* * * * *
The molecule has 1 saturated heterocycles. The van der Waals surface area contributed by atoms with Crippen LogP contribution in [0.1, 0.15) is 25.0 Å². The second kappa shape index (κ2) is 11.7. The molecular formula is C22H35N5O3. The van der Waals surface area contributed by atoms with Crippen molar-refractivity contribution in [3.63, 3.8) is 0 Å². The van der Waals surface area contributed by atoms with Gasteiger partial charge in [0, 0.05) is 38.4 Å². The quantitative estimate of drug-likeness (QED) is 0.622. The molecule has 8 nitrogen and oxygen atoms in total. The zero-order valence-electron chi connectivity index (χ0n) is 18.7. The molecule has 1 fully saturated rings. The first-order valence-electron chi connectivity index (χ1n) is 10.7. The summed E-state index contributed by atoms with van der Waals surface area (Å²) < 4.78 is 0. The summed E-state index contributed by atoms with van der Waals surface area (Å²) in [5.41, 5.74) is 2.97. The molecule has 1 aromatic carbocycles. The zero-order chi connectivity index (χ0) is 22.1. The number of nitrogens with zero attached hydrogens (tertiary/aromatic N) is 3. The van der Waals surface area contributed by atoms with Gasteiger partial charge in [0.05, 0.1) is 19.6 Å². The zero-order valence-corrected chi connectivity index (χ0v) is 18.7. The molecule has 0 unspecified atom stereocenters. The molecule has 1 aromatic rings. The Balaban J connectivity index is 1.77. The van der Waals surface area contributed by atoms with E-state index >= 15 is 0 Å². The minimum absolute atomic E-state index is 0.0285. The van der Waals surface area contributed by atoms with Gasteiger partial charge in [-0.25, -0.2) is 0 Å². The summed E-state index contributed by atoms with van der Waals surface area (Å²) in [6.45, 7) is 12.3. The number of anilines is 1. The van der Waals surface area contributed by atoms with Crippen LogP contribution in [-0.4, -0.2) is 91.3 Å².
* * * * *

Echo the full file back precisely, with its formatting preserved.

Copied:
The molecule has 1 saturated heterocycles. The van der Waals surface area contributed by atoms with Crippen LogP contribution in [0.1, 0.15) is 25.0 Å². The second kappa shape index (κ2) is 11.7. The molecular formula is C22H35N5O3. The van der Waals surface area contributed by atoms with Crippen molar-refractivity contribution in [3.63, 3.8) is 0 Å². The van der Waals surface area contributed by atoms with Gasteiger partial charge in [0, 0.05) is 38.4 Å². The quantitative estimate of drug-likeness (QED) is 0.622. The molecule has 8 nitrogen and oxygen atoms in total. The zero-order valence-electron chi connectivity index (χ0n) is 18.7. The molecule has 1 fully saturated rings. The first-order valence-electron chi connectivity index (χ1n) is 10.7. The summed E-state index contributed by atoms with van der Waals surface area (Å²) < 4.78 is 0. The summed E-state index contributed by atoms with van der Waals surface area (Å²) in [5.41, 5.74) is 2.97. The molecule has 1 aromatic carbocycles. The zero-order chi connectivity index (χ0) is 22.1. The number of nitrogens with zero attached hydrogens (tertiary/aromatic N) is 3. The van der Waals surface area contributed by atoms with Gasteiger partial charge in [0.05, 0.1) is 19.6 Å². The zero-order valence-corrected chi connectivity index (χ0v) is 18.7. The molecule has 0 unspecified atom stereocenters. The molecule has 1 aromatic rings. The Balaban J connectivity index is 1.77. The van der Waals surface area contributed by atoms with E-state index >= 15 is 0 Å². The minimum absolute atomic E-state index is 0.0285. The van der Waals surface area contributed by atoms with Gasteiger partial charge in [-0.25, -0.2) is 0 Å². The summed E-state index contributed by atoms with van der Waals surface area (Å²) in [6.45, 7) is 12.3. The number of anilines is 1. The van der Waals surface area contributed by atoms with Crippen LogP contribution in [-0.4, -0.2) is 91.3 Å².